Have your say at CASA’s industry forum—2015 to 2030


What aviation safety issues do you face today, and how can we meet the challenges facing the industry over the next five, 10 & 15 years?

Join the Director of Aviation Safety, Mark Skidmore and CASA executive managers to have your say, and help us plan for a strong and safe Australian aviation future in Mildura on Thursday, 30 July.

‘All of us involved in Australian aviation face the challenges of change,’ says Skidmore. ‘Aviation is continually evolving in areas such as advances in technology, new approaches to safety or better ways of doing business.’

‘None of us can afford to sit back and accept that the way we do things today will necessarily be the way of the future.

‘That means we do need to look and think ahead about what is likely to change, what change will mean and how change can work for us.

Skidmore says the best way to harness the opportunities of the future is to collaborate, to pool our thinking and work together for the best outcomes.

‘I am committed to making sure CASA meets the challenges of the future and we are working on plans for the short, medium and longer terms,’ he says.

‘But CASA is not the source of all ideas and knowledge in Australian aviation safety, so we need the support and participation of everyone in the Australian aviation community to manage the issues of today and to plan effectively for the future.

‘To start this process, CASA is holding an aviation industry forum to look at the safety and operational challenges we face today and those likely to evolve over the next 15 years.

Skidmore invites people from all parts of the aviation community to come together and discuss a broad range of issues. These can include:

  • maintaining the most effective safety culture
  • getting CASA’s safety balance right—an effective regulator that is not too ‘light’ but avoids unnecessary burdens
  • the best ways to develop and implement regulations that achieve the right safety outcomes
  • minimising complexity while working in a legal and regulatory framework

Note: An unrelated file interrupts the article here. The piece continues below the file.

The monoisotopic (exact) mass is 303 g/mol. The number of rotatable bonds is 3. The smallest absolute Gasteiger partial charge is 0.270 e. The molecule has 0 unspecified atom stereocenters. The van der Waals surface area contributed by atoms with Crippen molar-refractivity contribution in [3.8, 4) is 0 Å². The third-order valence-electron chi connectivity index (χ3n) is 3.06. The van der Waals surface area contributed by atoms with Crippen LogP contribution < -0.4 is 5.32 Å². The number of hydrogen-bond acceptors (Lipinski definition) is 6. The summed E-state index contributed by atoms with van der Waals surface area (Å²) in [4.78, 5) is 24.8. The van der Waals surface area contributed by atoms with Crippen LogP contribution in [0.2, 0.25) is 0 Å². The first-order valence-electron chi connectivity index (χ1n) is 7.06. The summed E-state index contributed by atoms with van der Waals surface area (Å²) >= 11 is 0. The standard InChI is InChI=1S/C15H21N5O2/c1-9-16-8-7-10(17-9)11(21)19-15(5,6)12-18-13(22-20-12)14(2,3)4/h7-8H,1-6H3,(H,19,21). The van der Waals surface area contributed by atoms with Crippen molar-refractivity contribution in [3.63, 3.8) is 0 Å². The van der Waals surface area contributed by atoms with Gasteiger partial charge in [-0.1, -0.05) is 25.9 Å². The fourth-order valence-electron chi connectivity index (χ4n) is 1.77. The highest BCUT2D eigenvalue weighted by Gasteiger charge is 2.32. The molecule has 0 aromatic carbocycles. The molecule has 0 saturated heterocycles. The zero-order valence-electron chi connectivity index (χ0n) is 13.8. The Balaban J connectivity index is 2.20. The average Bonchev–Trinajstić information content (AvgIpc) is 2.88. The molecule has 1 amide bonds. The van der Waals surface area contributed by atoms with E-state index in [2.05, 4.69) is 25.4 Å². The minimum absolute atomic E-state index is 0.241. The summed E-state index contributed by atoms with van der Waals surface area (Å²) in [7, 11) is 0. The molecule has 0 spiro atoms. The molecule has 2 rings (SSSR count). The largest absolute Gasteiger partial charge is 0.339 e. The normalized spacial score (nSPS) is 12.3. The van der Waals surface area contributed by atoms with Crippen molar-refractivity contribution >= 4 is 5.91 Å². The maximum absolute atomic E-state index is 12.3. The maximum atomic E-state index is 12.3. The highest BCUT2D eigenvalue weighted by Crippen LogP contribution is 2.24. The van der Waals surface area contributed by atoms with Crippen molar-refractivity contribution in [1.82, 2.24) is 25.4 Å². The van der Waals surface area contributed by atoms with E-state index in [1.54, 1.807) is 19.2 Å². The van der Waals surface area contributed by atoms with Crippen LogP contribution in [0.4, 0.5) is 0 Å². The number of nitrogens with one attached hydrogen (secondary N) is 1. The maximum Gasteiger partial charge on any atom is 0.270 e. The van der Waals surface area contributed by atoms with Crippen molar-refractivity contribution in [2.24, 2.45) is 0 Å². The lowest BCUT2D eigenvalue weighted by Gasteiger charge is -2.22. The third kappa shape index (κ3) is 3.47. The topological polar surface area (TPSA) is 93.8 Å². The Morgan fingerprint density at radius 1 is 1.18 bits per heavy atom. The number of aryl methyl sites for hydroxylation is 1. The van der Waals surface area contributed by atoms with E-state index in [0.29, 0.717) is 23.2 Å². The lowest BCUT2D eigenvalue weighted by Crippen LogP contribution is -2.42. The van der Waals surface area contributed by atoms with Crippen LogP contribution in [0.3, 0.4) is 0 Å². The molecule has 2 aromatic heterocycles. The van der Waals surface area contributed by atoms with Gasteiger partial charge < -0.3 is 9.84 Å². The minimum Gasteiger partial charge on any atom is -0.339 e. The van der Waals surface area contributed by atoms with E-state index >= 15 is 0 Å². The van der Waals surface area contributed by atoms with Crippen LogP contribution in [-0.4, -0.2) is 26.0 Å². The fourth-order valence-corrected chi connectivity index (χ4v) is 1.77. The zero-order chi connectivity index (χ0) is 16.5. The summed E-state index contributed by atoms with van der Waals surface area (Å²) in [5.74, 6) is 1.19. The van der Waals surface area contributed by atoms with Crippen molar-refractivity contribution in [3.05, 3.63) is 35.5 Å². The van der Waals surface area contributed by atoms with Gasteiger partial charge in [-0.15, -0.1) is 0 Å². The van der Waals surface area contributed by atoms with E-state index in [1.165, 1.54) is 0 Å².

• the best ways to support the aviation community to meet safety goals and requirements
  • improving communication, consultation and co-operation
  • the safety impact of new technologies, for example low earth orbit transport
  • safety challenges in regional aviation
  • the growth in the remotely piloted aircraft sector
  • managing ageing aircraft.

‘Indeed the floor at the regional aviation safety forum will be open to anyone with constructive ideas and comments relevant to the issues of today and those of the next 15 years,’ adds Skidmore.

‘Please come along and put forward your ideas, join the debate and be part of building a safer and stronger Australian aviation community.’

Further details on the forum agenda and registration information is available on the Aviation industry forum—2015 to 2030 webpage.



  1. Proposed ILS on the Gold Coast. A joint MDP submission by Gold Coast Corp. &– AIRSERVICES???????
    Though the proponents of this Project claim that the ILS installation is not “‘safety” measure but its prime aim is to improve Airport “reliability” with a flightpath routing directly over a high population density & high value built-up areas. The Airport “reliability” argument is very very questionable as the airport now has a high serviceability with very few flight diversions per annum due to visibility issues alone ( ILS’s only attraction!)
    Not only will be substantial intrusive noise level with at times high air traffic frequency cause much distress to affected residents physically & financially but will demonstratively increase the risk of fatality & property destruction in the event of an air crash on approach to RNY 14 using this flightpath. This risk at present does not exist. Serious revolt is in the air. The so called financial benefits (only to the GC A/P corp!) do not stack up.


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